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Blakesley v. Colvin

United States District Court, W.D. Washington, Seattle

August 29, 2014

DEVIN PAUL BLAKESLEY, Plaintiff,
v.
CAROLYN W. COLVIN, Commissioner of Social Security, Defendant.

REPORT AND RECOMMENDATION

BRIAN A. TSUCHIDA, Magistrate Judge.

Devin Paul Blakesley seeks review of the denial of his Supplemental Security Income and Disability Insurance Benefits applications. He contends the ALJ erred by finding his mental impairments did not meet or equal a listing and by failing to consider the effects of all of his impairments when evaluating his residual functional capacity. Dkt. 14. As discussed below, the Court recommends the case be REVERSED and REMANDED for an award of benefits for the closed period from April 9, 2010, to February 1, 2012.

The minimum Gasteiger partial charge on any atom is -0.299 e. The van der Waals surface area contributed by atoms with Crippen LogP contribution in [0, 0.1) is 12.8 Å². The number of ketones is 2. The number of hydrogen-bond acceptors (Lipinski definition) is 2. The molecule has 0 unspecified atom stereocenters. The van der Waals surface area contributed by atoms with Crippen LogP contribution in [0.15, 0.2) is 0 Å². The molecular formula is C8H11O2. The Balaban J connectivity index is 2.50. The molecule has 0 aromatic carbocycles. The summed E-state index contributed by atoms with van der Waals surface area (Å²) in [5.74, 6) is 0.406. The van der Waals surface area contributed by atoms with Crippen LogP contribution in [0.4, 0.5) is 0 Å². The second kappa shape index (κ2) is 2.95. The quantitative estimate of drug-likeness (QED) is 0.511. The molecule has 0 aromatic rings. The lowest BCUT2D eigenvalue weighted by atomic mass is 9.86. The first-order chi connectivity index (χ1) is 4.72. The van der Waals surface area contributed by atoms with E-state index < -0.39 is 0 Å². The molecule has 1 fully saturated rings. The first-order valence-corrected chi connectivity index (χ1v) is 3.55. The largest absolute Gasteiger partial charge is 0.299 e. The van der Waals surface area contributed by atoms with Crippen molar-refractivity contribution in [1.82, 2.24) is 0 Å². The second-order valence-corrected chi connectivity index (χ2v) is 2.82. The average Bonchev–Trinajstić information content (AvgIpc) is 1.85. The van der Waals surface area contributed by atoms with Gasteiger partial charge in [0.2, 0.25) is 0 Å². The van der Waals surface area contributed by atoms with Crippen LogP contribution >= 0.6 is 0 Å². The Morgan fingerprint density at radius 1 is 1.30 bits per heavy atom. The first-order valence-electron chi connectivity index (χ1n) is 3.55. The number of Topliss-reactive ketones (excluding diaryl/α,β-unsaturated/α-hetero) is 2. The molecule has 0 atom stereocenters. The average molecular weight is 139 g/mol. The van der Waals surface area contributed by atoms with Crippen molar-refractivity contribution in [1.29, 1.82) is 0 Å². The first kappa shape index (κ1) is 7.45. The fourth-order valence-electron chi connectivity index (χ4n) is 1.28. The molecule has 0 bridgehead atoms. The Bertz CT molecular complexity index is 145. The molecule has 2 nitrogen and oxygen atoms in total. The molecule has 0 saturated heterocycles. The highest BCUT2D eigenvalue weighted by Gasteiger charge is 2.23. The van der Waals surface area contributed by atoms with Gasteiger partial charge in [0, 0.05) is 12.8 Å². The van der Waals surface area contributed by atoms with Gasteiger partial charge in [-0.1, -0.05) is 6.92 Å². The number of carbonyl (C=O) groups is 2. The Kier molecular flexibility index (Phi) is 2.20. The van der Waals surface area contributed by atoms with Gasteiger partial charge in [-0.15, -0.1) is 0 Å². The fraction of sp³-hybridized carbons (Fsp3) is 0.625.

BACKGROUND

Mr. Blakesley is currently 39 years old, has a high school education, and has worked as a security guard and print shop helper. Tr. 65-66, 231, 275. On February 22, 2011, he applied for benefits, alleging disability as of April 9, 2010. Tr. 231, 233. After his applications were denied initially and on reconsideration, the ALJ conducted a hearing and, on August 30, 2012, issued a decision finding Mr. Blakesley not disabled. Tr. 19-32. As the Appeals Council denied Mr. Blakesley's request for review, the ALJ's decision is the Commissioner's final decision. Tr. 1.

THE ALJ'S DECISION